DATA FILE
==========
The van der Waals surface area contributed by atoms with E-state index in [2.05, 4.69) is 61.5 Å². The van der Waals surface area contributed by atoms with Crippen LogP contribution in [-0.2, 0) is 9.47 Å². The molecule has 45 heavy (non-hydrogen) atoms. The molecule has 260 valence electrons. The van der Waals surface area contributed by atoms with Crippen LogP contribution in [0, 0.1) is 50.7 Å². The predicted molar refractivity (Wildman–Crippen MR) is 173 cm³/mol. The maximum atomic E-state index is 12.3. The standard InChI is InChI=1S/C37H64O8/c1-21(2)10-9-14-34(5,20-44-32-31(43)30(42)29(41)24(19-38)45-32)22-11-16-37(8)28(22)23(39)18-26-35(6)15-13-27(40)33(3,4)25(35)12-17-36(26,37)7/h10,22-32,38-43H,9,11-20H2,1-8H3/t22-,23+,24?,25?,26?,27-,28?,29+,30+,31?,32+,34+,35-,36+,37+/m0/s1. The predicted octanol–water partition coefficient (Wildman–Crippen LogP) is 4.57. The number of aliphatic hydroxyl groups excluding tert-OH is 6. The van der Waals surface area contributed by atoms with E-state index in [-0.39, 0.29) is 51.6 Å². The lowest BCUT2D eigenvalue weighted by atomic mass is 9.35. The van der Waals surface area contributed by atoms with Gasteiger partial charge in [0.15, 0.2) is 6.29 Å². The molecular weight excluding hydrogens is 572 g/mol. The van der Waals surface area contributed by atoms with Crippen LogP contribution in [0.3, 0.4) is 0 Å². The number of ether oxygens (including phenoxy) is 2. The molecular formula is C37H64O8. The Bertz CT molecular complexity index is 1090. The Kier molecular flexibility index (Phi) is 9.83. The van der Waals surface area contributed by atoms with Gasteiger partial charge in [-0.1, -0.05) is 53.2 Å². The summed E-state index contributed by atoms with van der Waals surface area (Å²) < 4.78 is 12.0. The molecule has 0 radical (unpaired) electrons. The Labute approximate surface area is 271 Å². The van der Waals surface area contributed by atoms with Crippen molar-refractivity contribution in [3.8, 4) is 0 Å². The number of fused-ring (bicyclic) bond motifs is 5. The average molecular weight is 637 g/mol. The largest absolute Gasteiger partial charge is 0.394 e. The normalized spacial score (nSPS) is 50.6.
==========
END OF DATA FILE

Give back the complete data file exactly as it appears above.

The van der Waals surface area contributed by atoms with E-state index in [2.05, 4.69) is 61.5 Å². The van der Waals surface area contributed by atoms with Crippen LogP contribution in [-0.2, 0) is 9.47 Å². The molecule has 45 heavy (non-hydrogen) atoms. The molecule has 260 valence electrons. The van der Waals surface area contributed by atoms with Crippen LogP contribution in [0, 0.1) is 50.7 Å². The predicted molar refractivity (Wildman–Crippen MR) is 173 cm³/mol. The maximum atomic E-state index is 12.3. The standard InChI is InChI=1S/C37H64O8/c1-21(2)10-9-14-34(5,20-44-32-31(43)30(42)29(41)24(19-38)45-32)22-11-16-37(8)28(22)23(39)18-26-35(6)15-13-27(40)33(3,4)25(35)12-17-36(26,37)7/h10,22-32,38-43H,9,11-20H2,1-8H3/t22-,23+,24?,25?,26?,27-,28?,29+,30+,31?,32+,34+,35-,36+,37+/m0/s1. The predicted octanol–water partition coefficient (Wildman–Crippen LogP) is 4.57. The number of aliphatic hydroxyl groups excluding tert-OH is 6. The van der Waals surface area contributed by atoms with E-state index in [-0.39, 0.29) is 51.6 Å². The lowest BCUT2D eigenvalue weighted by atomic mass is 9.35. The van der Waals surface area contributed by atoms with Gasteiger partial charge in [0.15, 0.2) is 6.29 Å². The molecular weight excluding hydrogens is 572 g/mol. The van der Waals surface area contributed by atoms with Crippen LogP contribution in [0.3, 0.4) is 0 Å². The number of ether oxygens (including phenoxy) is 2. The molecular formula is C37H64O8. The Bertz CT molecular complexity index is 1090. The Kier molecular flexibility index (Phi) is 9.83. The van der Waals surface area contributed by atoms with Gasteiger partial charge in [-0.1, -0.05) is 53.2 Å². The summed E-state index contributed by atoms with van der Waals surface area (Å²) < 4.78 is 12.0. The molecule has 0 radical (unpaired) electrons. The Labute approximate surface area is 271 Å². The van der Waals surface area contributed by atoms with Crippen molar-refractivity contribution in [3.8, 4) is 0 Å². The number of fused-ring (bicyclic) bond motifs is 5. The average molecular weight is 637 g/mol. The largest absolute Gasteiger partial charge is 0.394 e. The normalized spacial score (nSPS) is 50.6.